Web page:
Yes they are much more responsible. They’re also quite capable of lying to researchers about their drug use, and making their own decisions. NOTHING I have seen suggests to me that pot causes problems. It may exacerbate problems already there, but no more so than does alcohol. The link between schizophrenia and cannabis use is, according to all literature not published by a government-sponsored “education” campaign, suggests a co-morbidity, not a causal relationship, however comforting it is for parents of sufferers to believe it’s the pot that “caused” the problem. People with mental health problems take all and any drugs in greater volume, whether legal or illegal, stimulant or depressive.
Anyway, there already is one – in Colorado. It does not look good. According to Dr. Christian Thurstone, the director of one of Colorado’s largest youth substance-abuse treatment clinics, regular high school drug use has leaped from 19 per cent to 30 per cent since Colorado legalized medical marijuana in 2009 for adults
So under a legalised system, the proportion smoking rose to that which it was in the UK, before pot got hard to come by? I’m SHOCKED, that people like to get high. SHOCKED.
Drug warriors, like prohibitionists like to present it as an a-priori benefit when drug use goes down. Furthermore, there’s the tired assumption that the pot available now is stronger and therefore worse, than that which our parents smoked (True in the USA, but less so in Europe) and this is mainly down to freshness – our parents smoked pot grown in Morocco (or mexico, if American). Our kids smoke pot hydroponically forced in someone’s basement.
I simply don’t accept that it’s necessarily bad for people to get high/pissed/stoned once in a while.
That’s is probably true of Heroin. But not of pot. Pot is likely to be a substitute for getting smashed on alcohol for young people. Which drug has the worse social effects? Most of the harms associated with drug use are due to Heroin and (in the USA meth and crack), which is highly addictive, lethal if the dose is wrong and with catastrophic health effects. No-one sets out to be a junkie. They probably start with Pot. When pot is hard to come by, their dealer suggests cocaine (which is easier to get these days). When there’s no cocaine, a dealer might suggest heroin – smoking at first, before finally injecting. The slippery slope exists, for vulnerable people at least.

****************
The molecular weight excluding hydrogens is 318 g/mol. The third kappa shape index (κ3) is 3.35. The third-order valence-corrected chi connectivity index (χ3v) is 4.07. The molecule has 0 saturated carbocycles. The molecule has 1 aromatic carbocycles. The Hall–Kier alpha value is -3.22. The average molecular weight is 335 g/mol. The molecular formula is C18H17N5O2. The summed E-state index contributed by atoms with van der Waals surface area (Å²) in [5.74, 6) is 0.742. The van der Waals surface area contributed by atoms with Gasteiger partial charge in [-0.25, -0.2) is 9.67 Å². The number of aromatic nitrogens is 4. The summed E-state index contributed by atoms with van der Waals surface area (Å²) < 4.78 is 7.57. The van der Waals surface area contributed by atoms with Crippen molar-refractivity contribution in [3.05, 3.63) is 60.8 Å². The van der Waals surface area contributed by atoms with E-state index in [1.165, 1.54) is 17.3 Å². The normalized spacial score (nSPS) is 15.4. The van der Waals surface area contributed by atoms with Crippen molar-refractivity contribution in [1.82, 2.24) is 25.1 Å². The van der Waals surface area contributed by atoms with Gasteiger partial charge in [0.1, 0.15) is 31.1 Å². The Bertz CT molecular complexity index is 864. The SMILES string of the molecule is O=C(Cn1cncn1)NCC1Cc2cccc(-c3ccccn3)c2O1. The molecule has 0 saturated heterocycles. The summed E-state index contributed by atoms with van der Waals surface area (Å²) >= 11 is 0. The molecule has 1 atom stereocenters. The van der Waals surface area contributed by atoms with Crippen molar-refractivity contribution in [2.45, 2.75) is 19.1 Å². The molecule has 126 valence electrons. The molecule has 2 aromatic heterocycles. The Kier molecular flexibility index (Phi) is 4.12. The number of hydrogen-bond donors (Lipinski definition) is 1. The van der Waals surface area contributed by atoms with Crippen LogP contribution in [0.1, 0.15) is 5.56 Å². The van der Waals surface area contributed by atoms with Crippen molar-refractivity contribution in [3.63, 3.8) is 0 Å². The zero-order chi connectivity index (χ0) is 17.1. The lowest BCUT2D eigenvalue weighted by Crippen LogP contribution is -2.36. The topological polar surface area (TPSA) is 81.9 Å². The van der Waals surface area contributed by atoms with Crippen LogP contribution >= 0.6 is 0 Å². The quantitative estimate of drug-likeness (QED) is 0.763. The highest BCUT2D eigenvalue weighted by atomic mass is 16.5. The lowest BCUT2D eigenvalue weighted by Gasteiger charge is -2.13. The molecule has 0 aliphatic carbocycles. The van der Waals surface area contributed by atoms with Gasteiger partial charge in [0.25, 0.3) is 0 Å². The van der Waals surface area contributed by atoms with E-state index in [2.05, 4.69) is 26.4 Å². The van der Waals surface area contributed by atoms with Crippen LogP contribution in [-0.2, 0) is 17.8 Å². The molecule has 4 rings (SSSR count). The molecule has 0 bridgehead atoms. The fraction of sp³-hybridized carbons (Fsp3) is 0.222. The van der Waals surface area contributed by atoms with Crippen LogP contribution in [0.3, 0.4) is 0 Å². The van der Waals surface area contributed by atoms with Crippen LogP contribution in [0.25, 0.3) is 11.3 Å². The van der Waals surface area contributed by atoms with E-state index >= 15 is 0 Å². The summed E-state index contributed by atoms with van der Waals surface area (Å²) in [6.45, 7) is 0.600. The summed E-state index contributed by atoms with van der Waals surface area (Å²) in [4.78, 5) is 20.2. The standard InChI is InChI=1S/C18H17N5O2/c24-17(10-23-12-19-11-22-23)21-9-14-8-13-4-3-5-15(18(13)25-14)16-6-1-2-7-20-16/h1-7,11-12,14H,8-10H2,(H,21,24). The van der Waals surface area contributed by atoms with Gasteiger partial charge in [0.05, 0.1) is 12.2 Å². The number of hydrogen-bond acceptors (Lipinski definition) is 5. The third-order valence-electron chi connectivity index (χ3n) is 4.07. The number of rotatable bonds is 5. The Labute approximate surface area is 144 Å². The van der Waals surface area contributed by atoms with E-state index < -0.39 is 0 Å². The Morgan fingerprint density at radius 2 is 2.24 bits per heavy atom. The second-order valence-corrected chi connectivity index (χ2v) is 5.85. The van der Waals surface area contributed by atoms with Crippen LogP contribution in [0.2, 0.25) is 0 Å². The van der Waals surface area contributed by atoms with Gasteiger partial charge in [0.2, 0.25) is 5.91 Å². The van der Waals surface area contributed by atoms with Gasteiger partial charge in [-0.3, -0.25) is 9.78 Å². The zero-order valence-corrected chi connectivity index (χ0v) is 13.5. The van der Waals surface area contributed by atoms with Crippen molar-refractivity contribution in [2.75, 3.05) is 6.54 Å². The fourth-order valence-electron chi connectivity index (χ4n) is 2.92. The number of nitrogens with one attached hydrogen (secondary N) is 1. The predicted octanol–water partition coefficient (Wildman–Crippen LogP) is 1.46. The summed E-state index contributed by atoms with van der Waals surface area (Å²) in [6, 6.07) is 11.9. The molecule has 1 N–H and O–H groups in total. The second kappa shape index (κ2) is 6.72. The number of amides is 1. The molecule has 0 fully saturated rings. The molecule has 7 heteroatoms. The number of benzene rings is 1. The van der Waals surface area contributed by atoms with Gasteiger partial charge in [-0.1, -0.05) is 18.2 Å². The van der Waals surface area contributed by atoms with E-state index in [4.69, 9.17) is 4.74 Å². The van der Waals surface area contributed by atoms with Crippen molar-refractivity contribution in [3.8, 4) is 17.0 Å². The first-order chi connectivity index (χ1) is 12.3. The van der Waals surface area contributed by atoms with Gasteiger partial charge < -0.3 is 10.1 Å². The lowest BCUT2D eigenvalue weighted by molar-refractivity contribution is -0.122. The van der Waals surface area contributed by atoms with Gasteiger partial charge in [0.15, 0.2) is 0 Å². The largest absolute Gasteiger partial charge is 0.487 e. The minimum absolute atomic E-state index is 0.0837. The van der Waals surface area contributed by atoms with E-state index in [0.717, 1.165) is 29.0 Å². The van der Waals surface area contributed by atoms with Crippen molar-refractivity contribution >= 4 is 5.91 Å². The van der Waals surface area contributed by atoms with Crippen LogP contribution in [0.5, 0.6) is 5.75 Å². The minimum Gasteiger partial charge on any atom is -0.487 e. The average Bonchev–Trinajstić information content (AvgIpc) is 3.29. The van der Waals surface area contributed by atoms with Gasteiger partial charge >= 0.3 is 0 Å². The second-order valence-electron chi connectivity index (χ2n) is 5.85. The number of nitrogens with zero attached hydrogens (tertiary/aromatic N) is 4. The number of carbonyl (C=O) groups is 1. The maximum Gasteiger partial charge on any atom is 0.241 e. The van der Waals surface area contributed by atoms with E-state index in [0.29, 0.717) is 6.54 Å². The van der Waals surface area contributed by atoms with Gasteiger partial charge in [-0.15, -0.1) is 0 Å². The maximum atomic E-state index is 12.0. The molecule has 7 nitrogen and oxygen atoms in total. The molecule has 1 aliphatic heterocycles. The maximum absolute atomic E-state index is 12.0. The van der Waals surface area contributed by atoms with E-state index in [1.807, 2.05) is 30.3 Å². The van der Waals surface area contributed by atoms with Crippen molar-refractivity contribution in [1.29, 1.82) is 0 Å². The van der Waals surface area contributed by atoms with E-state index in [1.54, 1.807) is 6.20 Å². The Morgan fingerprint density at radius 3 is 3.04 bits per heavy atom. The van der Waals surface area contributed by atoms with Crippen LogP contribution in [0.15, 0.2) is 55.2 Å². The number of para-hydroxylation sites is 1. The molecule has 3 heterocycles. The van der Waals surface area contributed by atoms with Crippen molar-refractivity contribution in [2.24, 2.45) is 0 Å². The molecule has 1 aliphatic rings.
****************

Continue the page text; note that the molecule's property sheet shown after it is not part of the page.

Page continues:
Why would a dealer do such a thing?
Because he’s dealing to fund his own habit.
What the heroin market is at present is a highly effective pyramid marketing scheme. Why do people take heroin? Because they can’t get medical grade diamorphine (which has fewer health effects, no track-lines, infections, and crap injected into viens). A legal supply chain (not decriminalisation) would break the hold of the dealer, prevent dealers recruiting users to fund their own habit and close down the heroin marketing pyramid.
The number of problem heroin addicts rocketed after the misuse of drugs act. Before the misuse of drugs act, most people became addicted to opiates in hospital. It was known as “the soldiers’ disease”.
Legalised drugs would mean more people taking pot and cocaine, and fewer people drinking to excess and injecting heroin. I can live with that.
http://bracken.uk.com/wp-content/uploads/2014/02/kathy-gyngell.png152150Malcolm Brackenhttp://bracken.uk.com/wp-content/uploads/2017/07/logo-2.pngMalcolm Bracken2014-02-20 12:19:002017-07-21 01:43:13Won't someone Think of the Children?